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"Sucking Air"? engines at the Daytona 500? It's taken a while for word to leak out, but the big Daytona 500 trick this season - which NASCAR discovered but made no announcement about - concerned engines "sucking air" to gain horsepower. That's the word from a top NASCAR crew chief, who asked not to be named, and it was confirmed by a top car owner, who likewise asked not to be named. "When they did the chassis-dyno tests on the Daytona engines, they found that a number of teams had made huge gains in horsepower, from 18 to 25 more horsepower over the last chassis dyno tests of restrictor-plate engines," the crew chief said. "You couldn't pick up that much horsepower with a restrictor-plate engine if you worked for seven years on it. And those teams picked up that much in just one year? It's because they were sucking air. You wouldn't believe how many teams at Daytona were sucking air."
NASCAR rules are strict about sucking air - getting extra air into the engine cylinders by bypassing the restrictor plates that are designed to limit horsepower by choking down the air - and the penalties can be stiff. However no penalties were levied at Daytona. One key trick apparently was semi-legal - using a steel gasket instead of an aluminum gasket, and taking advantage of the gap of 10-thousandths-of-an-inch created when engine heat distorts the steel gasket. NASCAR officials realized they had a problem when they discovered that some of Daytona's fastest qualifiers were using engines that couldn't pass NASCAR's post-qualifying manifold leak tests. NASCAR officials were unable to confirm the legality of front-row qualifiers Jeff Burton and Jeff Gordon until six hours after qualifying had ended. In response, NASCAR quietly changed some of its rules for Talladega, and some teams that had qualified very fast at Daytona were noticeably slower.(Winston Salem Journal)(5-22-2006)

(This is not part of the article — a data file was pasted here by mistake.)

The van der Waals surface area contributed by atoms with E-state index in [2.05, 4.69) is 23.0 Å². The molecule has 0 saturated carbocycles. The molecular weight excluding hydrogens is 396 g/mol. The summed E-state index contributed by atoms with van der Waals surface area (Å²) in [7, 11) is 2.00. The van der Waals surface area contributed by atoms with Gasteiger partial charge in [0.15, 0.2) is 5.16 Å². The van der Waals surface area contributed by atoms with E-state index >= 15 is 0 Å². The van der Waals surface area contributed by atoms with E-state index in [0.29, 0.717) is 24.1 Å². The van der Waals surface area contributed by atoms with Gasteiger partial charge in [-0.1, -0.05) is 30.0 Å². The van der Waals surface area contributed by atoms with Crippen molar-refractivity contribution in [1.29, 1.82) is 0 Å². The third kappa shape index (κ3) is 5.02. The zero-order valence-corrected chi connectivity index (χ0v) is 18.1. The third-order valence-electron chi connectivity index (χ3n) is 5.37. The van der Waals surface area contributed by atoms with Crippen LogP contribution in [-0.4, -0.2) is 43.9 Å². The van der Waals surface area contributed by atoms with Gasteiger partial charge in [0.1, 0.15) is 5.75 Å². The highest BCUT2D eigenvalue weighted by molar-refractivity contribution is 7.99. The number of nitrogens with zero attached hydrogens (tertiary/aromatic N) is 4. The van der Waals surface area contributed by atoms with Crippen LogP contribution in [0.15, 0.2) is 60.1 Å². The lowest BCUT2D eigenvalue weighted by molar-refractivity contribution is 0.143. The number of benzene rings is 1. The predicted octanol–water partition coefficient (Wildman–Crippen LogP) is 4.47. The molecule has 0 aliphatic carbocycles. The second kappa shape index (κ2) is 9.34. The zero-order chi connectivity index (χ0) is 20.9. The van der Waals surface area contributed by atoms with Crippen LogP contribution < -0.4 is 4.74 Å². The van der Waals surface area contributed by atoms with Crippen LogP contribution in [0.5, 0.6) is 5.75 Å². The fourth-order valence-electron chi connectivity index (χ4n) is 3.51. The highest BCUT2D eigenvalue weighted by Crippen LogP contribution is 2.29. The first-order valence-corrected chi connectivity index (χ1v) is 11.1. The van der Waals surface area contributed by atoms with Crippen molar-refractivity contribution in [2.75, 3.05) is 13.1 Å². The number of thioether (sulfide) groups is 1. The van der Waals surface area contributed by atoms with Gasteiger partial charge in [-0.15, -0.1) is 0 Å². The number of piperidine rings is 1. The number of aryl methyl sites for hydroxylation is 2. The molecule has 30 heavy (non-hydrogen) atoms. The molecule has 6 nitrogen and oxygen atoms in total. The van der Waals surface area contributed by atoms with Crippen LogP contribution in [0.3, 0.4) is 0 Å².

Pretty neat trick but I guess they had to do a lot of dyno testing to know exactly how much more air it was taking in and how to adjust the carburetor accordingly.
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